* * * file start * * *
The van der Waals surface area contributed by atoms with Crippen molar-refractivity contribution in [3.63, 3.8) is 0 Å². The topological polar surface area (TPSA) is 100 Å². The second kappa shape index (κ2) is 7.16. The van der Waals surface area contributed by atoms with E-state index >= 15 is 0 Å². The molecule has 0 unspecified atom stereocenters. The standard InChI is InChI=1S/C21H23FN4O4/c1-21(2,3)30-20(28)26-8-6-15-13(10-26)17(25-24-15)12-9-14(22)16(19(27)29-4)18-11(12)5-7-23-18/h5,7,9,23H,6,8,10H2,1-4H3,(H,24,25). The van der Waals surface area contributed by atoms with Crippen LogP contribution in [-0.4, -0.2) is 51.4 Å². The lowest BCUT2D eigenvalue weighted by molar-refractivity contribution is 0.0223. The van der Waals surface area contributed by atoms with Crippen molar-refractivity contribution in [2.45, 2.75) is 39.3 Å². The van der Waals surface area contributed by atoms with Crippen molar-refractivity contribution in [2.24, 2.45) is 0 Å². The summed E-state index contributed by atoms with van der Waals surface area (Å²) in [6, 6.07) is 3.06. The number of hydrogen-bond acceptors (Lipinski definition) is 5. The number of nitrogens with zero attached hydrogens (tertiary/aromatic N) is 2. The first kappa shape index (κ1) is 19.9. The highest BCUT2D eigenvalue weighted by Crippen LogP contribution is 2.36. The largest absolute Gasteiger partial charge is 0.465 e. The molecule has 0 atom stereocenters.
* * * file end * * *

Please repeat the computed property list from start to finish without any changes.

The van der Waals surface area contributed by atoms with Crippen molar-refractivity contribution in [3.63, 3.8) is 0 Å². The topological polar surface area (TPSA) is 100 Å². The second kappa shape index (κ2) is 7.16. The van der Waals surface area contributed by atoms with E-state index >= 15 is 0 Å². The molecule has 0 unspecified atom stereocenters. The standard InChI is InChI=1S/C21H23FN4O4/c1-21(2,3)30-20(28)26-8-6-15-13(10-26)17(25-24-15)12-9-14(22)16(19(27)29-4)18-11(12)5-7-23-18/h5,7,9,23H,6,8,10H2,1-4H3,(H,24,25). The van der Waals surface area contributed by atoms with Crippen LogP contribution in [-0.4, -0.2) is 51.4 Å². The lowest BCUT2D eigenvalue weighted by molar-refractivity contribution is 0.0223. The van der Waals surface area contributed by atoms with Crippen molar-refractivity contribution in [2.45, 2.75) is 39.3 Å². The van der Waals surface area contributed by atoms with Crippen molar-refractivity contribution in [2.24, 2.45) is 0 Å². The summed E-state index contributed by atoms with van der Waals surface area (Å²) in [6, 6.07) is 3.06. The number of hydrogen-bond acceptors (Lipinski definition) is 5. The number of nitrogens with zero attached hydrogens (tertiary/aromatic N) is 2. The first kappa shape index (κ1) is 19.9. The highest BCUT2D eigenvalue weighted by Crippen LogP contribution is 2.36. The largest absolute Gasteiger partial charge is 0.465 e. The molecule has 0 atom stereocenters.